Localization of the endocannabinoid-degrading enzyme fatty acid amide hydrolase in rat dorsal root ganglion cells and its regulation after peripheral nerve injury.

@article{Lever2009LocalizationOT,
  title={Localization of the endocannabinoid-degrading enzyme fatty acid amide hydrolase in rat dorsal root ganglion cells and its regulation after peripheral nerve injury.},
  author={Isobel J Lever and Michelle Robinson and Mario Cibelli and Cleoper C Paule and P{\'e}ter S{\'a}ntha and Louis Teo Loon Yee and Stephen P. Hunt and Benjamin F Cravatt and Maurice R Elphick and Istv{\'a}n Nagy and Andrew C. Rice},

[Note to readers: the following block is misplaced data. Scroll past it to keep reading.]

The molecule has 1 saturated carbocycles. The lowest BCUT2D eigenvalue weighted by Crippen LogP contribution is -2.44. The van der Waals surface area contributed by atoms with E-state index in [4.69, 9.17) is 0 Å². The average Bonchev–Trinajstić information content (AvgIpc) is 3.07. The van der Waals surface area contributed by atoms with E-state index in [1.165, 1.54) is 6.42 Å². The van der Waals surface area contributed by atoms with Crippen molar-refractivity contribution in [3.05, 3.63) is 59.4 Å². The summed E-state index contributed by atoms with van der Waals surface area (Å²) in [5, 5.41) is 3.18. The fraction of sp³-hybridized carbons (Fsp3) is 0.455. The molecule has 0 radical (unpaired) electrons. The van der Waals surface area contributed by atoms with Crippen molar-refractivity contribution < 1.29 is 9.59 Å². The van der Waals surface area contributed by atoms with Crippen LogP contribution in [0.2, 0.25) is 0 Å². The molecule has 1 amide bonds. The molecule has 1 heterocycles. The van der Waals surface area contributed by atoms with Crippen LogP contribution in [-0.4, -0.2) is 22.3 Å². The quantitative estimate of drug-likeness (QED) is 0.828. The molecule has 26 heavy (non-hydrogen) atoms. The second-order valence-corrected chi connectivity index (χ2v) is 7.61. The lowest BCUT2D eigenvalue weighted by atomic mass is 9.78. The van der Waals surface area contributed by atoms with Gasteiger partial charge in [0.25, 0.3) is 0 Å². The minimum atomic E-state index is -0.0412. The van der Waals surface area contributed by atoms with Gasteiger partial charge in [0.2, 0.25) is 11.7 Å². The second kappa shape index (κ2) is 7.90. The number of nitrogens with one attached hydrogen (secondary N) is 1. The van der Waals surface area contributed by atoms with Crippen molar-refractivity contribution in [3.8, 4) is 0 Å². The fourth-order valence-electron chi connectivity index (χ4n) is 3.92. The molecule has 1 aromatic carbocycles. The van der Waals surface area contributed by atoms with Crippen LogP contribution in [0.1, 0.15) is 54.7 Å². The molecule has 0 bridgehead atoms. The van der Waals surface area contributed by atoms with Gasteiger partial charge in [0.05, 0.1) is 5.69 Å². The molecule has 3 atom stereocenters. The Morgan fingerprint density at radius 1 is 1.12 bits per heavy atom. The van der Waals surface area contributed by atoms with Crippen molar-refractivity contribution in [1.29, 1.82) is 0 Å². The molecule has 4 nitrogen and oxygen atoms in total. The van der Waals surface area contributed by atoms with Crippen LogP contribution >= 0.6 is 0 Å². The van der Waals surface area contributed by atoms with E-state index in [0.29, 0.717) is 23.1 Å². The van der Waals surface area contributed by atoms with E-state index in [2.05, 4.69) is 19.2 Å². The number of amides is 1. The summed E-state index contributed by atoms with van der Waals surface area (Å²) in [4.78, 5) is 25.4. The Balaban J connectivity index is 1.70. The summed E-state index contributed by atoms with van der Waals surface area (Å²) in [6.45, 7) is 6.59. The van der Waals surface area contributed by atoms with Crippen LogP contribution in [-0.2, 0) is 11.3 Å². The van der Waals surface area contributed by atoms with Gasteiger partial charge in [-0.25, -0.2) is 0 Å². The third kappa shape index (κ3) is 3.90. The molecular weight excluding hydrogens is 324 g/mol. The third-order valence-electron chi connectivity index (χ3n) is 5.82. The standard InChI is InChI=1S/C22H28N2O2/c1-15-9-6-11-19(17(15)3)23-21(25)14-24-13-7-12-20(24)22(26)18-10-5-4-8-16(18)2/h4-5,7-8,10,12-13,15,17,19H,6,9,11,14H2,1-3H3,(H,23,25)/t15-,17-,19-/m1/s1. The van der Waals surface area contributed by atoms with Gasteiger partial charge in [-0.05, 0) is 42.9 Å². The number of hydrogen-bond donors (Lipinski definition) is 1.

journal={The Journal of neuroscience : the official journal of the Society for Neuroscience},
  year={2009},
  volume={29 12},
  pages={3766-80}
}
Fatty acid amide hydrolase (FAAH) is a degradative enzyme for a group of endogenous signaling lipids that includes anandamide (AEA). AEA acts as an endocannabinoid and an endovanilloid by activating cannabinoid and vanilloid type 1 transient receptor potential (TRPV1) receptors, respectively, on dorsal root ganglion (DRG) sensory neurons. Inhibition of FAAH activity increases AEA concentrations in nervous tissue and reduces sensory hypersensitivity in animal pain models. Using… CONTINUE READING

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